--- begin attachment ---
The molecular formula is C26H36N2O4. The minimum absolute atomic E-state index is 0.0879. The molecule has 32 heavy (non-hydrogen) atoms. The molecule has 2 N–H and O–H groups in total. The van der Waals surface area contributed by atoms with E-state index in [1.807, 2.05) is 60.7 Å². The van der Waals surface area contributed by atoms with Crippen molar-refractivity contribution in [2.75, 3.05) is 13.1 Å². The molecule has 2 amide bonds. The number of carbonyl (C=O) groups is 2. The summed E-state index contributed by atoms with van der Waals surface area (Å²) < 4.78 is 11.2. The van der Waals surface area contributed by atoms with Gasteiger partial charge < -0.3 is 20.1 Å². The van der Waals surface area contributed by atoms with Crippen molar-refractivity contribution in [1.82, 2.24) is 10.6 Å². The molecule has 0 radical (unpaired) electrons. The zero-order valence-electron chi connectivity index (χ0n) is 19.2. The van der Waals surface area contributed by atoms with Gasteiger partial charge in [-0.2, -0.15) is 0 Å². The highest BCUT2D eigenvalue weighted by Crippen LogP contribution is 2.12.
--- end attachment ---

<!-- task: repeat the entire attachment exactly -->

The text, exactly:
The molecular formula is C26H36N2O4. The minimum absolute atomic E-state index is 0.0879. The molecule has 32 heavy (non-hydrogen) atoms. The molecule has 2 N–H and O–H groups in total. The van der Waals surface area contributed by atoms with E-state index in [1.807, 2.05) is 60.7 Å². The van der Waals surface area contributed by atoms with Crippen molar-refractivity contribution in [2.75, 3.05) is 13.1 Å². The molecule has 2 amide bonds. The number of carbonyl (C=O) groups is 2. The summed E-state index contributed by atoms with van der Waals surface area (Å²) < 4.78 is 11.2. The van der Waals surface area contributed by atoms with Gasteiger partial charge < -0.3 is 20.1 Å². The van der Waals surface area contributed by atoms with Crippen molar-refractivity contribution in [1.82, 2.24) is 10.6 Å². The molecule has 0 radical (unpaired) electrons. The zero-order valence-electron chi connectivity index (χ0n) is 19.2. The van der Waals surface area contributed by atoms with Gasteiger partial charge in [-0.2, -0.15) is 0 Å². The highest BCUT2D eigenvalue weighted by Crippen LogP contribution is 2.12.